`Annals of the Former World'
By John McPhee;Strause & Giroux; $35.
It may sound odd to hear the name John McPhee in the same sentence as the phrase "cult writer." McPhee's career developed smack in middle of the literary mainstream, in The New Yorker of the '60s and '70s. In many ways he, along with Joan Didion, Norman Mailer and Tom Wolfe, helped define contemporary American writing, elevating journalism from journeyman's status to something like literature.
McPhee's influence may have narrowed since his heyday, but he remains the ultimate writer's writer. Now his fans should be moved to even greater awe by a giant new opus. "Annals of the Former World" is vintage McPhee - it represents 20 years of New Yorker pieces and books, reworked for the first time into a unified whole. All the craftsman's flourishes are on view. Sentence by sentence, this book has more finely tuned prose than anything I've read in ages.
Which is, as it turns out, its main shortcoming. Things written sentence by sentence often lack a larger energy.
- Sarah Kerr
The New York Times
`In the Kennedy Style'
By Letitia Baldridge;
Doubleday & Co.; $29.95.
The title is "In the Kennedy Style: Magical Evenings in the Kennedy White House." The title is wrong. The book is nothing but Jackie.
And that is quite enough.
We forget how stunning she was, this woman who moved into the White House at 31 years old, looking every inch the slim queen just two months after having John Jr. But it all comes rushing back in Letitia Baldridge's new book about the Camelot years.
"It was such a happy time, such a beautiful, graceful time," Bald-ridge says. "I thought it was important to write particularly in this sort of ungraceful time, with people entertaining less and dressing down. So many horrible, untrue things have been published about the Kennedys lately that I thought it important to show what a stellar job they did."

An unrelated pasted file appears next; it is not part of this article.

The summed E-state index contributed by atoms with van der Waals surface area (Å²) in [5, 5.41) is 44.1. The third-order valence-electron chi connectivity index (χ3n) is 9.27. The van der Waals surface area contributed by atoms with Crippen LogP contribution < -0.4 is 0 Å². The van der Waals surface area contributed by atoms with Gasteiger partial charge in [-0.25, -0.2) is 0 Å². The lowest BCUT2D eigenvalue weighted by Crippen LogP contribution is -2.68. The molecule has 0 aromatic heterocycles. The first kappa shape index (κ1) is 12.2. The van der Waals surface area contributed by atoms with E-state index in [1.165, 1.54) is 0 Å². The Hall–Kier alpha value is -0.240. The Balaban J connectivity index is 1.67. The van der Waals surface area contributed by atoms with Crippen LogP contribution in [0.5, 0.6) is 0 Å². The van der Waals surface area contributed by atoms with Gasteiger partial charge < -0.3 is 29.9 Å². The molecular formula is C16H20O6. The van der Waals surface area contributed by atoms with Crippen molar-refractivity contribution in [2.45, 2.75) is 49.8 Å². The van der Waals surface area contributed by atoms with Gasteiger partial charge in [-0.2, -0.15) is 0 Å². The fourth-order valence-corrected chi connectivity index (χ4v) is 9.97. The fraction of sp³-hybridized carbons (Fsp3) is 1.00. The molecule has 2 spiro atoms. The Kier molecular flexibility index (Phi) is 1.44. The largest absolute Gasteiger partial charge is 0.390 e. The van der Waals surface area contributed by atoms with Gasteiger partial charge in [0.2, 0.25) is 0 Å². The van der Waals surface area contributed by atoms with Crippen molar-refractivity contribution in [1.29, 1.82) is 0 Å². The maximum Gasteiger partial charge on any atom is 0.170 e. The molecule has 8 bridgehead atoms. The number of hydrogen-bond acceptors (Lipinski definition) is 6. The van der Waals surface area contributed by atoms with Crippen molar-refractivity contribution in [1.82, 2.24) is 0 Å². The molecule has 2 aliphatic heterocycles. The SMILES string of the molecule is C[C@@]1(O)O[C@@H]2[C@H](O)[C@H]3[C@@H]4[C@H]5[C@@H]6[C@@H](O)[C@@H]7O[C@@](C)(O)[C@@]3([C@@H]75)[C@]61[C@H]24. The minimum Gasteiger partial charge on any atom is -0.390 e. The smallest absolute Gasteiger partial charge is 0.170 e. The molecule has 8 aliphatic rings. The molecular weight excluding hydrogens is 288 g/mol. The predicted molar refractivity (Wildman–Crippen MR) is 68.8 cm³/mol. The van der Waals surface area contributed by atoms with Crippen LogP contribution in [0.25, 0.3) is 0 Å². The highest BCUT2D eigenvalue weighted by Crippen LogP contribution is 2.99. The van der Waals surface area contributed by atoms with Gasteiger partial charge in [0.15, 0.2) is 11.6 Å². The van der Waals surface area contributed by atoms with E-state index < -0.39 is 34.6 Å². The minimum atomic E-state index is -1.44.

The book - a collection of stories, photographs and recipes from six White House functions, all planned by White House chef Rene Verdon - is about the style the sophisticated young lady of the manor brought to the president's house, and consequently, to all American houses.
- Beverly Bundy
Fort Worth Star-Telegram
Collector's Press; $39.95
"Pulp Culture" is a scrumptious collection of art from the pulp magazines of the teens through the '50s, when the form died out.
Organized by genre - horror, western and so forth - the editors are careful to showcase premium magazines. Hammett's "The Maltese Falcon," for instance, first appeared in the September 1929 "Black Mask" (20 cents!), with a nice painting of somebody - not Brigid O'Shaughnessy - firing through a newspaper right at the reader.
Some of the artists are famous (Wyeth, Leyendecker), but most were worker bees specializing in lurid action and bug-eyed monsters, but with great dramatic vitality.
It's a wonderful tour of a publishing universe that no longer exists. Did you know there was once a magazine called Speakeasy Stories? How many stories would anybody want to read about speakeasies?
- Scott Eyman
Cox News Service